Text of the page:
Monthly Archives: April 2015

Here be Alpacas!

We recently popped over to visit the boys and girls (human, feline and camelid!) of County Alpacas.  Julie asked me a while ago to give a box of her alpaca yarn the Sylvan Tiger dye treatment and it was time to deliver the goods!

The boys seemed please to see us, though that might have been the bag of carrots we were carrying!

Alpaca helloFeeding the alpacas is not without it’s dangers to future knitting efficiency.  Alpacas only have teeth on their bottom jaws so in order to get a chunk of carrot they grip and then tug to snap off a section. Once they get a bit nearer your fingers with their distinctive dentistry it’s a bit hair raising.  A final digit count didn’t reveal any losses!

Alpaca with teethWhen we saw them a couple of weeks ago the alpacas had their full coats on and are due for a date with the alpaca barber in about a month now. Often when an alpaca has been shorn you’ll see a skinny looking beast with a big fluffy head.  They are left with this unique hair cut to act as a sun shade with their gorgeous big eyes. You learn something new everyday!

Here are the five lovely colours I dyed, all dyed with natural dyes; cochineal, fustic, pomegranate, saxon blue and lac.

Alpaca testsJulie will have the yarn for sale at Wonderwool this weekend, so do pop by and say hello.

Finally, one more photo, this time of the girls, looking superior as the boys were rough housing down the hill!

Alpaca girl trioPS, whilst I won’t be at Wonderwool this weekend, there are two upcoming outings for Sylvan Tiger Yarn:
Wharfe Wool Fair – 9 May at Otley Courthouse just outside Leeds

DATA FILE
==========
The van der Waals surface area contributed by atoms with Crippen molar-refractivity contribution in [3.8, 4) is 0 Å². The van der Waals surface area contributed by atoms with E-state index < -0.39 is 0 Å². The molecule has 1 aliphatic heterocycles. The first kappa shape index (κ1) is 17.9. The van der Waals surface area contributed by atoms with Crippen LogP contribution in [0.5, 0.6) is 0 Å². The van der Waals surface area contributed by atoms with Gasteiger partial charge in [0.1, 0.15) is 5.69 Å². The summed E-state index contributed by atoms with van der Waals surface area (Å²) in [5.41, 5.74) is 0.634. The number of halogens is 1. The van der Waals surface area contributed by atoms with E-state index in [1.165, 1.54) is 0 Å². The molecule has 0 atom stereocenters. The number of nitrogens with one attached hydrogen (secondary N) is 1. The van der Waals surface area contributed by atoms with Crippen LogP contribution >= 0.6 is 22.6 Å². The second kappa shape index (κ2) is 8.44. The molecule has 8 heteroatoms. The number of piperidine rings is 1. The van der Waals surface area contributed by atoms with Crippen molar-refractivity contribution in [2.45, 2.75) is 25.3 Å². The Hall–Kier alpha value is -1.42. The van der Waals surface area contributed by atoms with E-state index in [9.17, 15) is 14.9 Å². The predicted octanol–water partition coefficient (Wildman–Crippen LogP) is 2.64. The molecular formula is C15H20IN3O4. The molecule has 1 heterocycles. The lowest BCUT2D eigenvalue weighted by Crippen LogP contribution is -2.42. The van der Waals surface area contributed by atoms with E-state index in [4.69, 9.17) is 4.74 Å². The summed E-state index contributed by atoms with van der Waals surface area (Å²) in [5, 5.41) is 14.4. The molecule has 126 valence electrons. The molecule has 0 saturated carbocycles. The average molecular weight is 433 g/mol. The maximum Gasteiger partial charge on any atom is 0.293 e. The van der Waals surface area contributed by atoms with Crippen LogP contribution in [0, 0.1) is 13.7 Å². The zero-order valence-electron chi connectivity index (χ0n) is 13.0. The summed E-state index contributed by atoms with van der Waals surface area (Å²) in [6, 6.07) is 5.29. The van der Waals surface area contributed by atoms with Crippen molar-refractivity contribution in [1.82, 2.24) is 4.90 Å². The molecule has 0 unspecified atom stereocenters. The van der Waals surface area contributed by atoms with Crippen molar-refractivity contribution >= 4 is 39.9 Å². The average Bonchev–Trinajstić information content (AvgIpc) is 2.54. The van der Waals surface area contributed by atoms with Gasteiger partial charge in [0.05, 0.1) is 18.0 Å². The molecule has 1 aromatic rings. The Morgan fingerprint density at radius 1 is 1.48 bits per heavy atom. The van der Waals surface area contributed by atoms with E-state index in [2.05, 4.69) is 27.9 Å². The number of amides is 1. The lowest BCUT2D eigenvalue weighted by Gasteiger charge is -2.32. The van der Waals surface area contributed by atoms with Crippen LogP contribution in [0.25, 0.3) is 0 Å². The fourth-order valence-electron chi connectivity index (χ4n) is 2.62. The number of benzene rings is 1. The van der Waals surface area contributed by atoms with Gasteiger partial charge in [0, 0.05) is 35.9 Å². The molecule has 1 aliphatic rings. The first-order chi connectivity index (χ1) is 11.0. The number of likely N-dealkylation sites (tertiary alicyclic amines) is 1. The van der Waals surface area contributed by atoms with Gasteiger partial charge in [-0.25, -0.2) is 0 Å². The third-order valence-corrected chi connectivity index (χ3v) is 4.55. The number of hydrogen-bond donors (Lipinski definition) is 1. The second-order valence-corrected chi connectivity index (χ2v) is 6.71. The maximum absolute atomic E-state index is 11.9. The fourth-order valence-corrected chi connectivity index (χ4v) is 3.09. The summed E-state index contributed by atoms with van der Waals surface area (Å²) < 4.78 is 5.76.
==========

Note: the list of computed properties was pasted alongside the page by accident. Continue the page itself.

Leeds Wool Festival – 6 June at Armley Mills, Leeds Industrial Museum

New British Sheep Breed Fibre

Recently Angela, who runs Adelaide Walker, asked me to dye up some different fibres for customers who perhaps wanted to try something different to the usual Merino or Bluefaced Leicester. And here we have the results.

Adelaide Walker BlueberryFirst up we have Berry on some beautiful Suffolk fibre. One of the Down breeds (fairly short staple length, coloured faces) Suffolks originated from crossing Southdown rams with Norfolk Horn ewes. The fibre takes to dye well giving some nice saturated colours and would be great to spin into yarn to make socks, hats, gloves and jumpers.
The Berry colourway was created from a base of pale Logwood Purple with deeper shades of Logwood Purple, Cochineal and Saxon Blue poured over and allowed to mingle in the dye pans. Each batch comes out a little differently as the dyes move and mix in the pans.

Adelaide Walker AquaAnd next up, Ocean on Whitefaced Woodland fibre.  A hill breed from the South Pennines of Yorkshire and Derbyshire, the Whitefaced Woodland was nearly extinct at one point in the mid-twentieth century.  It has seen something of a revival but is still listed as vulnerable by the Rare Breed Survival Trust.  Not known as one of the softest fibres this particular preparation was softer than I expected and would make great outer garments and will felt nicely.  As you might expect with a hill breed, subject to the great British elements, the fibre had very good water resistant characteristics, it really had to be encouraged to submerge in the pots!. This colourway was dyed with the same method as Berry, this time using different strengths of Saxon Blue with some Logwood Grey highlights.

Both colourways are available on the Adelaide Walker website, Berry here and Ocean here.